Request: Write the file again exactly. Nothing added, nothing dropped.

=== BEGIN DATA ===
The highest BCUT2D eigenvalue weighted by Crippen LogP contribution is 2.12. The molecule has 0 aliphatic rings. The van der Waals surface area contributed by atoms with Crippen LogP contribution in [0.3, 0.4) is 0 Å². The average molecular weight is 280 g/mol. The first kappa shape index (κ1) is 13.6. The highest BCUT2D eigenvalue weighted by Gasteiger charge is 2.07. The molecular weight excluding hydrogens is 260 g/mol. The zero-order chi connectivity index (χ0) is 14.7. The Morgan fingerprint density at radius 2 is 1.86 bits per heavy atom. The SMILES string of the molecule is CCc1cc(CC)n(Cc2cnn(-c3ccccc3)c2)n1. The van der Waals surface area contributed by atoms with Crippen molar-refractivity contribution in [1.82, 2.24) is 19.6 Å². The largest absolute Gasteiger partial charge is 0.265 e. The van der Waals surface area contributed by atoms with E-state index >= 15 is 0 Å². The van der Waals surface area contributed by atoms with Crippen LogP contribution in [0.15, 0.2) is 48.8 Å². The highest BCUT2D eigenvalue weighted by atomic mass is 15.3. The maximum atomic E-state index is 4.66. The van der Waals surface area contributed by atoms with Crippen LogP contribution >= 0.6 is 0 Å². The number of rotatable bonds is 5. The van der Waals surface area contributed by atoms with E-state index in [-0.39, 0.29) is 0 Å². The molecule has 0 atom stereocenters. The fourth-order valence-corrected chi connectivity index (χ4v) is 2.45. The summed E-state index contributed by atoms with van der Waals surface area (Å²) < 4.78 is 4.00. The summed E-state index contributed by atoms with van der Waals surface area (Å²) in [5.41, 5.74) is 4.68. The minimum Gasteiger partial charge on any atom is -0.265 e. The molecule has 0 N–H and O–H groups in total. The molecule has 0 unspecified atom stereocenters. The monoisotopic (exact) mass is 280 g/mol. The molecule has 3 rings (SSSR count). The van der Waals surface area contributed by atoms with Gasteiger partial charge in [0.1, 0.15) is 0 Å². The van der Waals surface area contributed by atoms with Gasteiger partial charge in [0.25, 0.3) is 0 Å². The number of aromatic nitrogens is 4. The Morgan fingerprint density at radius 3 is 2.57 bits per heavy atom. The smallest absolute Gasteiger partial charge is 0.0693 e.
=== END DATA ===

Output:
The highest BCUT2D eigenvalue weighted by Crippen LogP contribution is 2.12. The molecule has 0 aliphatic rings. The van der Waals surface area contributed by atoms with Crippen LogP contribution in [0.3, 0.4) is 0 Å². The average molecular weight is 280 g/mol. The first kappa shape index (κ1) is 13.6. The highest BCUT2D eigenvalue weighted by Gasteiger charge is 2.07. The molecular weight excluding hydrogens is 260 g/mol. The zero-order chi connectivity index (χ0) is 14.7. The Morgan fingerprint density at radius 2 is 1.86 bits per heavy atom. The SMILES string of the molecule is CCc1cc(CC)n(Cc2cnn(-c3ccccc3)c2)n1. The van der Waals surface area contributed by atoms with Crippen molar-refractivity contribution in [1.82, 2.24) is 19.6 Å². The largest absolute Gasteiger partial charge is 0.265 e. The van der Waals surface area contributed by atoms with E-state index >= 15 is 0 Å². The van der Waals surface area contributed by atoms with Crippen LogP contribution in [0.15, 0.2) is 48.8 Å². The highest BCUT2D eigenvalue weighted by atomic mass is 15.3. The maximum atomic E-state index is 4.66. The van der Waals surface area contributed by atoms with Crippen LogP contribution >= 0.6 is 0 Å². The number of rotatable bonds is 5. The van der Waals surface area contributed by atoms with E-state index in [-0.39, 0.29) is 0 Å². The molecule has 0 atom stereocenters. The fourth-order valence-corrected chi connectivity index (χ4v) is 2.45. The summed E-state index contributed by atoms with van der Waals surface area (Å²) < 4.78 is 4.00. The summed E-state index contributed by atoms with van der Waals surface area (Å²) in [5.41, 5.74) is 4.68. The minimum Gasteiger partial charge on any atom is -0.265 e. The molecule has 0 N–H and O–H groups in total. The molecule has 0 unspecified atom stereocenters. The monoisotopic (exact) mass is 280 g/mol. The molecule has 3 rings (SSSR count). The van der Waals surface area contributed by atoms with Gasteiger partial charge in [0.1, 0.15) is 0 Å². The van der Waals surface area contributed by atoms with Gasteiger partial charge in [0.25, 0.3) is 0 Å². The number of aromatic nitrogens is 4. The Morgan fingerprint density at radius 3 is 2.57 bits per heavy atom. The smallest absolute Gasteiger partial charge is 0.0693 e.